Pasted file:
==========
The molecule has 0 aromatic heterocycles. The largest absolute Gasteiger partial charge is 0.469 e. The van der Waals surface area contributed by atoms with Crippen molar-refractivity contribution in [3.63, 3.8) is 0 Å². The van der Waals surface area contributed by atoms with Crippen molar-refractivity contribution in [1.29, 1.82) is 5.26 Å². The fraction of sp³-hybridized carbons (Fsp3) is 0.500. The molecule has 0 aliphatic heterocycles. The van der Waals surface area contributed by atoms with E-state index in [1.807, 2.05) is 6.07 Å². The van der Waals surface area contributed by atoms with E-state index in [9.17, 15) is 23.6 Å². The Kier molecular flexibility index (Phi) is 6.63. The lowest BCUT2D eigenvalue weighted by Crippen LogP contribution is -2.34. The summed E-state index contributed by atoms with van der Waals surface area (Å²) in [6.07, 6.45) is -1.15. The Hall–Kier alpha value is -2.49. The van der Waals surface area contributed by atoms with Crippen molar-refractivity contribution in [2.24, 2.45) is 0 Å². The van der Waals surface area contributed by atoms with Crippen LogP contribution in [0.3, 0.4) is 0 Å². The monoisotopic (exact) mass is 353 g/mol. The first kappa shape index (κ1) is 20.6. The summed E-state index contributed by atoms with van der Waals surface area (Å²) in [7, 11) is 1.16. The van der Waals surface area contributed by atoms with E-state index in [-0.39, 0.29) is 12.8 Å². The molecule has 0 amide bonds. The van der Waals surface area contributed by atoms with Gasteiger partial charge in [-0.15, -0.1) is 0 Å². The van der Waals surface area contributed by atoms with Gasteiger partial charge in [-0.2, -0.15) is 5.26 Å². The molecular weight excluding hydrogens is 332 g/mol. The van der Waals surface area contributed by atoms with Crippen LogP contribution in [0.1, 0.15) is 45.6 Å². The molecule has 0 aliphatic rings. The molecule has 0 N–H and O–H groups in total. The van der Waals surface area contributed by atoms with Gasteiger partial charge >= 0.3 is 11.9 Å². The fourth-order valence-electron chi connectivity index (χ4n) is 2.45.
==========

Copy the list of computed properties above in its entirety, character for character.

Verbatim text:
The molecule has 0 aromatic heterocycles. The largest absolute Gasteiger partial charge is 0.469 e. The van der Waals surface area contributed by atoms with Crippen molar-refractivity contribution in [3.63, 3.8) is 0 Å². The van der Waals surface area contributed by atoms with Crippen molar-refractivity contribution in [1.29, 1.82) is 5.26 Å². The fraction of sp³-hybridized carbons (Fsp3) is 0.500. The molecule has 0 aliphatic heterocycles. The van der Waals surface area contributed by atoms with E-state index in [1.807, 2.05) is 6.07 Å². The van der Waals surface area contributed by atoms with E-state index in [9.17, 15) is 23.6 Å². The Kier molecular flexibility index (Phi) is 6.63. The lowest BCUT2D eigenvalue weighted by Crippen LogP contribution is -2.34. The summed E-state index contributed by atoms with van der Waals surface area (Å²) in [6.07, 6.45) is -1.15. The Hall–Kier alpha value is -2.49. The van der Waals surface area contributed by atoms with Crippen molar-refractivity contribution in [2.24, 2.45) is 0 Å². The van der Waals surface area contributed by atoms with Crippen LogP contribution in [0.3, 0.4) is 0 Å². The monoisotopic (exact) mass is 353 g/mol. The first kappa shape index (κ1) is 20.6. The summed E-state index contributed by atoms with van der Waals surface area (Å²) in [7, 11) is 1.16. The van der Waals surface area contributed by atoms with E-state index in [-0.39, 0.29) is 12.8 Å². The molecule has 0 amide bonds. The van der Waals surface area contributed by atoms with Gasteiger partial charge in [-0.15, -0.1) is 0 Å². The van der Waals surface area contributed by atoms with Gasteiger partial charge in [-0.2, -0.15) is 5.26 Å². The molecular weight excluding hydrogens is 332 g/mol. The van der Waals surface area contributed by atoms with Crippen LogP contribution in [0.1, 0.15) is 45.6 Å². The molecule has 0 aliphatic rings. The molecule has 0 N–H and O–H groups in total. The van der Waals surface area contributed by atoms with Gasteiger partial charge >= 0.3 is 11.9 Å². The fourth-order valence-electron chi connectivity index (χ4n) is 2.45.